Prime Minister HE Sheikh Hamad bin Jassim bin Jabor al-Thani had made the observation on Sunday, while addressing a consultative meeting hosted by the Qatar Chamber of Commerce and Industry.
Qatar is reporting labor disputes to the International Labor Organization (ILO) in Geneva annually. This was disclosed by a senior official of the Department of Labor, Abdullah Al Mohannadi, in a talk on Qatar Radio yesterday.
The Department is receiving around eight to 13 complaints from laborers on an average a day. On some days, the number could be more, he said.
"We are forwarding these statistics (of complaints) to the ILO every year," added Al Mohannadi.
Qatar is in the process of drafting an anti-trafficking law and has been taking measures to address the problem, but there is still room for much to be done to implement its international obligations related to human trafficking, the special rapporteur on Trafficking in Persons at the Office of the High Commissioner on Human Rights, Sigma Huda, said yesterday.
Addressing a press conference in Doha, the UN expert lauded the Qatari government for its "recognition of human trafficking as a problem in Qatar and giving her access to all the places she requested to visit".
The ambitious campaign for Qatarisation is paying little dividends in the field of technical expertise. Qataris' growing preference for white collar jobs is cited as the main reason for the phenomenon.
A large number of technical posts being reserved for nationals are lying vacant at various government corporations and private companies.
The Sri Lankan Embassy here is pressing Colombo to fix a minimum monthly salary of QR600 for unskilled Sri Lankan workers being hired by cleaning companies in Qatar as janitors.
A senior mission official told The Peninsula yesterday that the cleaning companies here are notorious for paying low salaries to their employees.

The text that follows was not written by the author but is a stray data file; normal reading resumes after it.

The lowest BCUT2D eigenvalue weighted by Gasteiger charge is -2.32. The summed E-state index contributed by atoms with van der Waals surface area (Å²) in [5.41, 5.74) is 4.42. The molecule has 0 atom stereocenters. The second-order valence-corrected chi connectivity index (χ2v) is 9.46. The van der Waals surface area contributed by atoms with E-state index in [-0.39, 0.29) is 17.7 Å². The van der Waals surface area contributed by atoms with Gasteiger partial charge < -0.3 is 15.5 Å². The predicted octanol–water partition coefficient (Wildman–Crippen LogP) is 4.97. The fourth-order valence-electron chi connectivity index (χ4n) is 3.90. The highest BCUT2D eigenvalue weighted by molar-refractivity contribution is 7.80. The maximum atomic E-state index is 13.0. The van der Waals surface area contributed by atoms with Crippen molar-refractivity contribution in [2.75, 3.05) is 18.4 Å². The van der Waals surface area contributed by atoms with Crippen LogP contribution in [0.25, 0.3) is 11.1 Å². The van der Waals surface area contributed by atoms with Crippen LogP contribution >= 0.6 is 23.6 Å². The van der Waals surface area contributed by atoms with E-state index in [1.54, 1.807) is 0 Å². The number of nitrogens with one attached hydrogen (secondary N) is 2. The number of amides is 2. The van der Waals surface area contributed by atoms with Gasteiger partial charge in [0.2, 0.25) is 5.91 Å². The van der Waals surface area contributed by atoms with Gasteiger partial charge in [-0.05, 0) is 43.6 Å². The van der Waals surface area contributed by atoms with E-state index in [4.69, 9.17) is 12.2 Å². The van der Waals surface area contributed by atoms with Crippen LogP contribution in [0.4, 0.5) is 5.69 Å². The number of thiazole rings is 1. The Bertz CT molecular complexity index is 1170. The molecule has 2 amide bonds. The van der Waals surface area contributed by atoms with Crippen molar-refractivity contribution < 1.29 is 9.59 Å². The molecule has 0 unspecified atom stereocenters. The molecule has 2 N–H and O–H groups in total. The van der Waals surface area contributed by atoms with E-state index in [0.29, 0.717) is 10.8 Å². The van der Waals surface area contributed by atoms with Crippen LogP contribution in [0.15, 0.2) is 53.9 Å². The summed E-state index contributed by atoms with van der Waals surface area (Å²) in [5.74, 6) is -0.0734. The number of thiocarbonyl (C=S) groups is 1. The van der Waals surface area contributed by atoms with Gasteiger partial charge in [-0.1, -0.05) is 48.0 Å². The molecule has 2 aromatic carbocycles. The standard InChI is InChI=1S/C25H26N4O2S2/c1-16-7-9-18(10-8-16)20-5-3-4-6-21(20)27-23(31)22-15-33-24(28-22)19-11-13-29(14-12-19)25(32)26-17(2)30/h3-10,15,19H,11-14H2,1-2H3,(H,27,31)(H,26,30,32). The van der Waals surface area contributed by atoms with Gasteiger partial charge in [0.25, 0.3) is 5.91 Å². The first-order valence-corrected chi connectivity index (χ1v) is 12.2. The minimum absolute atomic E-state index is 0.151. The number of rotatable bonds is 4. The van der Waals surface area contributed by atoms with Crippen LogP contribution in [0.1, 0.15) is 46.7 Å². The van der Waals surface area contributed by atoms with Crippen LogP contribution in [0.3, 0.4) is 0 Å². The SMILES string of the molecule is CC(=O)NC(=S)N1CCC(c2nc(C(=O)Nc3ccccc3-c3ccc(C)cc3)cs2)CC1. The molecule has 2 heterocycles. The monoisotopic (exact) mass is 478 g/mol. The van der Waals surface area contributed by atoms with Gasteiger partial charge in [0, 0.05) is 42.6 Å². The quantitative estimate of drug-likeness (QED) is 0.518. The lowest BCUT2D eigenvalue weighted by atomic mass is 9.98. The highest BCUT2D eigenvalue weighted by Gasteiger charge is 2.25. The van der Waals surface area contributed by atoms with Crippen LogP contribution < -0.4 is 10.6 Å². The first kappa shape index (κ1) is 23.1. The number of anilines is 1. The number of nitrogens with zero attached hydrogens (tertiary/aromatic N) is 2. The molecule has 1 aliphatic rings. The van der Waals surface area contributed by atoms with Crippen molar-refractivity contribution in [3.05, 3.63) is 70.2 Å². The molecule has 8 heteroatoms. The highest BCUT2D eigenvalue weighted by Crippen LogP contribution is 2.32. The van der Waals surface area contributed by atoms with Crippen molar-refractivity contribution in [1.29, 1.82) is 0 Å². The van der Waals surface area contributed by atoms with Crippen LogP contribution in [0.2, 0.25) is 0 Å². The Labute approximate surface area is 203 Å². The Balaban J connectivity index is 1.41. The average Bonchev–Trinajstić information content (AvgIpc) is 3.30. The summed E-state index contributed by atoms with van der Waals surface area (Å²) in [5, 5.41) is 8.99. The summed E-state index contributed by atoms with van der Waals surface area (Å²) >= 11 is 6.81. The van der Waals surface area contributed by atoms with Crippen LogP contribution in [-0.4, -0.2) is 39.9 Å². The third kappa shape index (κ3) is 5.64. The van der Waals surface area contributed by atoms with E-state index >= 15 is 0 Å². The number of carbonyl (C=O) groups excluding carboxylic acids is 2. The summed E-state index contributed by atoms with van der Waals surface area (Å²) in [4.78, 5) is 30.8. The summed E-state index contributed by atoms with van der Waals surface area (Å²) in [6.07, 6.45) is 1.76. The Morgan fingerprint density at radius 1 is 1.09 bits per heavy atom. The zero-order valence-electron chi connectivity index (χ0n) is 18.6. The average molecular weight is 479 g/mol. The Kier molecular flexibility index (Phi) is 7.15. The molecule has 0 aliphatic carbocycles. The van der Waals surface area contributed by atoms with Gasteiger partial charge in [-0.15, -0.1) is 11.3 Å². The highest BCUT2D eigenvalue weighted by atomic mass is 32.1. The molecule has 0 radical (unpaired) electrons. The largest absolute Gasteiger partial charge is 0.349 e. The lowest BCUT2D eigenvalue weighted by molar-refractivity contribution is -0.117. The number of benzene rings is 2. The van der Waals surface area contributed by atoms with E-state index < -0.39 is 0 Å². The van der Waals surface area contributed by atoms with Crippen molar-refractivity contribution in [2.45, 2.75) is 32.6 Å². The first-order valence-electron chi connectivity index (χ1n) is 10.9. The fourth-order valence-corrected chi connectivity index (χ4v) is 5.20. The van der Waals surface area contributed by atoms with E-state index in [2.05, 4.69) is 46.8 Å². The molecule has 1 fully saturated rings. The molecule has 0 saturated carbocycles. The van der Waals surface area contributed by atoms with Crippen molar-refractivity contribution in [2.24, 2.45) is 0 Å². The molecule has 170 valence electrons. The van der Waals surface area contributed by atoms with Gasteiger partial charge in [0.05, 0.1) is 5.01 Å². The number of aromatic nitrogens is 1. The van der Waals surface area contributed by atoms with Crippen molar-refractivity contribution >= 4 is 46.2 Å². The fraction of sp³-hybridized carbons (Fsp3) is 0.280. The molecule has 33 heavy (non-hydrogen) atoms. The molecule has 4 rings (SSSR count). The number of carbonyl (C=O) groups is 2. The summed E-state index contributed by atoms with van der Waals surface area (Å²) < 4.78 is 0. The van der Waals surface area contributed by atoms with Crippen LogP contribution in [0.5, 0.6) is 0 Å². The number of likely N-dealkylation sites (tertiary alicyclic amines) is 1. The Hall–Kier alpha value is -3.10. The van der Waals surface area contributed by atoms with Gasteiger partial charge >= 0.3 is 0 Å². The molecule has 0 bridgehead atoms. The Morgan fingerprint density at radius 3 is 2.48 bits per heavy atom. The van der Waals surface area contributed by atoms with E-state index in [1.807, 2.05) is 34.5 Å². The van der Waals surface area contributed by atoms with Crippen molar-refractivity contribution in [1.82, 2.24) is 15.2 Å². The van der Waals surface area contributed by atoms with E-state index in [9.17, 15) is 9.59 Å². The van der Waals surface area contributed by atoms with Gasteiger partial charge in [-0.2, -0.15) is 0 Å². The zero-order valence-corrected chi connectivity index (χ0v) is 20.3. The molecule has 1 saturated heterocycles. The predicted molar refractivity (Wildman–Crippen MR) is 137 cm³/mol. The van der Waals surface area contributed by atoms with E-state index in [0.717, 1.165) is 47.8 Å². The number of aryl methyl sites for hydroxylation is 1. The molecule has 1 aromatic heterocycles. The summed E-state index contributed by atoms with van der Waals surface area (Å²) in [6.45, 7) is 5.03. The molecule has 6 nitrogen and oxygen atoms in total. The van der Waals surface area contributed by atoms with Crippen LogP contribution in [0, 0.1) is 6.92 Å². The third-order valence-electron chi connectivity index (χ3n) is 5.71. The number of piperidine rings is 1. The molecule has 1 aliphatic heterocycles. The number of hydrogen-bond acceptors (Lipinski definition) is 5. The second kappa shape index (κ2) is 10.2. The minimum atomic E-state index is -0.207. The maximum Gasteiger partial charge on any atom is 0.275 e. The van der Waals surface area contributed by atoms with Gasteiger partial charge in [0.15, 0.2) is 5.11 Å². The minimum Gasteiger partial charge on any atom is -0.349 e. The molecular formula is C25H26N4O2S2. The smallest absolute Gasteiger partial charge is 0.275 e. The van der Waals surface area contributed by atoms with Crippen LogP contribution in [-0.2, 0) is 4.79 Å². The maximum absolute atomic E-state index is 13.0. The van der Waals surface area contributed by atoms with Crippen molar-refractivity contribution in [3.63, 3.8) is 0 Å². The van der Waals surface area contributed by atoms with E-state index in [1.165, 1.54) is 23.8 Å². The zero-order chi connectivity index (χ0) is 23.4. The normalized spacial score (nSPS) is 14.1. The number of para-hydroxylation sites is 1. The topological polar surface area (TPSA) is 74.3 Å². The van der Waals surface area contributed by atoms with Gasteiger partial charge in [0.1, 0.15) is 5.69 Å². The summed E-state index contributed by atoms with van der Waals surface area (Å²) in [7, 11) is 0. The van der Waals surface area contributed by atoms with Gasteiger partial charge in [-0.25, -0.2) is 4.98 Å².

A Sri Lankan janitor is on an average paid QR400 a month which is a pittance considering the escalating prices, especially of foodstuff and clothing, said Cryshantha Herath, Labor Attaché at the Sri Lankan Embassy.
It is estimated that approximately 16 percent of the Qatari population is suffering from diabetes. According to a report published in Al Sharq, this is the one of the highest percentages of diabetics anywhere in the world. Incidentally, children aged less than eight are falling prey to this disease.
The report attributes the high incidence of diabetes to unhealthy food eating habits and a sedentary lifestyle. To make matters worse cases of those suffering from obesity and high blood pressure is also on the rise.
As if you needed reminding: It's dangerous out there. And if your parents' warnings that the world is full of malevolent people and mishap-prone places didn't stick, the State Department is ready to fill the void.
From the spectacular to the mundane, while terrorism grabs headlines, most problems faced by Americans abroad have nothing to do with al-Qaida but rather cutthroat con artists, corrupt officers and dismal drivers.
Thus, the department's Overseas Security Advisory Council places heavy emphasis on local motoring mores in the reports.